Dark Days of December 1995
After I graduated high school, I went to the local university where the majority of my peers went. I didn’t know what to major in and all I really knew is that I liked to write. However, as my parents admonished, how can you make a living out of writing? So I majored in pre-pharmacy. Not as icky as pre-med or pre-nursing but still related to health care which everyone in my family seemed so proud of. According to my parents, health care was the way to go. I never liked chemistry or math and those were my worst subjects. So what was pre-pharmacy mostly comprised of? Chemistry and math, of course. Needless to say, I did horribly in my first semester.

My parents were shocked when they found out my first semester grades. I had failed both chemistry and math and was put on probation because my GPA dropped below the minimum requirement. The only classes I got As in were the literature classes. Unfortunately, my parents only saw the Fs. I had never failed any class before in my life and was mostly an A-student and so this shocked them beyond belief.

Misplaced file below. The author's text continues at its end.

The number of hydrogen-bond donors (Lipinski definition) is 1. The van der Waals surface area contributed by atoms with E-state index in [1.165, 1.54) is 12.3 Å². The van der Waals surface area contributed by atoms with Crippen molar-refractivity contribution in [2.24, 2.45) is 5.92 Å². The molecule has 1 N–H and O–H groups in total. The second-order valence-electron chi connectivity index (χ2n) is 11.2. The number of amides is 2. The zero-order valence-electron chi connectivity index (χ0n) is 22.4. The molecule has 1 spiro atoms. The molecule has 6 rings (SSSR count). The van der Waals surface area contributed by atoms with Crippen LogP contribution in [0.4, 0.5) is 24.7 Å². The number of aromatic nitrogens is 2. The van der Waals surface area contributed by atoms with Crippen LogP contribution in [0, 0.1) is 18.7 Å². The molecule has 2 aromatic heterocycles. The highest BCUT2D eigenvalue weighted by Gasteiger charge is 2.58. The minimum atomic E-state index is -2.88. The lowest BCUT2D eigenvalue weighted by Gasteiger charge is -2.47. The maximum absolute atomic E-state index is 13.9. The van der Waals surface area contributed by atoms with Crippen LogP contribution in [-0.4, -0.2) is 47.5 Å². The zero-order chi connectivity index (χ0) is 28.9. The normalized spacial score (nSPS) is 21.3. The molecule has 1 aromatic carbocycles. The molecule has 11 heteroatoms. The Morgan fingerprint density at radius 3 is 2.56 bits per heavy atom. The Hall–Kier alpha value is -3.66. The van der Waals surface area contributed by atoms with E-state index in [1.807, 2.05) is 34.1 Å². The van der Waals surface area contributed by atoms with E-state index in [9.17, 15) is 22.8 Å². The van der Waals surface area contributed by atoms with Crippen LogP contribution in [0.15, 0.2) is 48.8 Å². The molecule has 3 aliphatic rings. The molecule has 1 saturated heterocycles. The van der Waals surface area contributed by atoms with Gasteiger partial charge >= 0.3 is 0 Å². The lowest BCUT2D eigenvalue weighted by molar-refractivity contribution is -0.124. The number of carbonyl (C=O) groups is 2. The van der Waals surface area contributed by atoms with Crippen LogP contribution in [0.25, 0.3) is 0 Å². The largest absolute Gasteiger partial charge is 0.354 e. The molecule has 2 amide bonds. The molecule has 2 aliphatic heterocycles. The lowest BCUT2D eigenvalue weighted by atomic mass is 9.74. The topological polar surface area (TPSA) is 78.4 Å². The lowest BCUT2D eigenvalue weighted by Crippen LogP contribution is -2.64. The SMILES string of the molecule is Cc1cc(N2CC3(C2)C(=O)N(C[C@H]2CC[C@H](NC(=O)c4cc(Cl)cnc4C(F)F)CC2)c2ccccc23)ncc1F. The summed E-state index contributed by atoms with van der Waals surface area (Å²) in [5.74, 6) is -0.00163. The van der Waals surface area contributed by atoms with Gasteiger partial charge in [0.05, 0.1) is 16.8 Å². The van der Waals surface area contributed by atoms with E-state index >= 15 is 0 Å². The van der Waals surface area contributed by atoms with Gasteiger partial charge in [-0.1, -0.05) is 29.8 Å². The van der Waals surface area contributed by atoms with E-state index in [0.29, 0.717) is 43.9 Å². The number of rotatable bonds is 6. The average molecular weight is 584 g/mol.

For a few days, the house was beyond silent. My parents didn’t know what was happening with me. Was I on drugs? Did I have a boyfriend who made me skip classes? Was I in a gang? Who were these college kids I was hanging out with? Never mind that I was a college kid myself. The truth was that it was none of those parents-worst-nightmares. However, I myself didn’t accept or understand the truth until much later.